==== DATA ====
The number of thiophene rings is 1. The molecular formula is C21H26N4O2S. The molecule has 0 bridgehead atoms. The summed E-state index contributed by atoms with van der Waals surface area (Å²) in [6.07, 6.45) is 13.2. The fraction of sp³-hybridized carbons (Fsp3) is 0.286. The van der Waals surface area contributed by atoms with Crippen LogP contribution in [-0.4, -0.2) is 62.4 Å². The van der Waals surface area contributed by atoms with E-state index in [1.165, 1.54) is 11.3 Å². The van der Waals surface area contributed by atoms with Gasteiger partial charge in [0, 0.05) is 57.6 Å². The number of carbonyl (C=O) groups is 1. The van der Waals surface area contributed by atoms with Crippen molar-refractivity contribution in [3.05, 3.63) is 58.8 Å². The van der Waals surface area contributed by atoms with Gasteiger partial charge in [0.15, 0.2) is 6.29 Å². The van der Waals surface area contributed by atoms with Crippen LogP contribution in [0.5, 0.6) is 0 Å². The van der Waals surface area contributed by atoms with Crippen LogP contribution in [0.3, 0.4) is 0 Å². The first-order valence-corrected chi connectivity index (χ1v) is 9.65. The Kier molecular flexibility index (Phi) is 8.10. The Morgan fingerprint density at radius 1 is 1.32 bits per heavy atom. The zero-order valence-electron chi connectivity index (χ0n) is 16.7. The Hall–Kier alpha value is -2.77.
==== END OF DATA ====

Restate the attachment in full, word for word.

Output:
The number of thiophene rings is 1. The molecular formula is C21H26N4O2S. The molecule has 0 bridgehead atoms. The summed E-state index contributed by atoms with van der Waals surface area (Å²) in [6.07, 6.45) is 13.2. The fraction of sp³-hybridized carbons (Fsp3) is 0.286. The van der Waals surface area contributed by atoms with Crippen LogP contribution in [-0.4, -0.2) is 62.4 Å². The van der Waals surface area contributed by atoms with E-state index in [1.165, 1.54) is 11.3 Å². The van der Waals surface area contributed by atoms with Gasteiger partial charge in [0, 0.05) is 57.6 Å². The number of carbonyl (C=O) groups is 1. The van der Waals surface area contributed by atoms with Crippen molar-refractivity contribution in [3.05, 3.63) is 58.8 Å². The van der Waals surface area contributed by atoms with Gasteiger partial charge in [0.15, 0.2) is 6.29 Å². The van der Waals surface area contributed by atoms with Crippen LogP contribution in [0.5, 0.6) is 0 Å². The van der Waals surface area contributed by atoms with Crippen LogP contribution in [0.3, 0.4) is 0 Å². The first-order valence-corrected chi connectivity index (χ1v) is 9.65. The Kier molecular flexibility index (Phi) is 8.10. The Morgan fingerprint density at radius 1 is 1.32 bits per heavy atom. The zero-order valence-electron chi connectivity index (χ0n) is 16.7. The Hall–Kier alpha value is -2.77.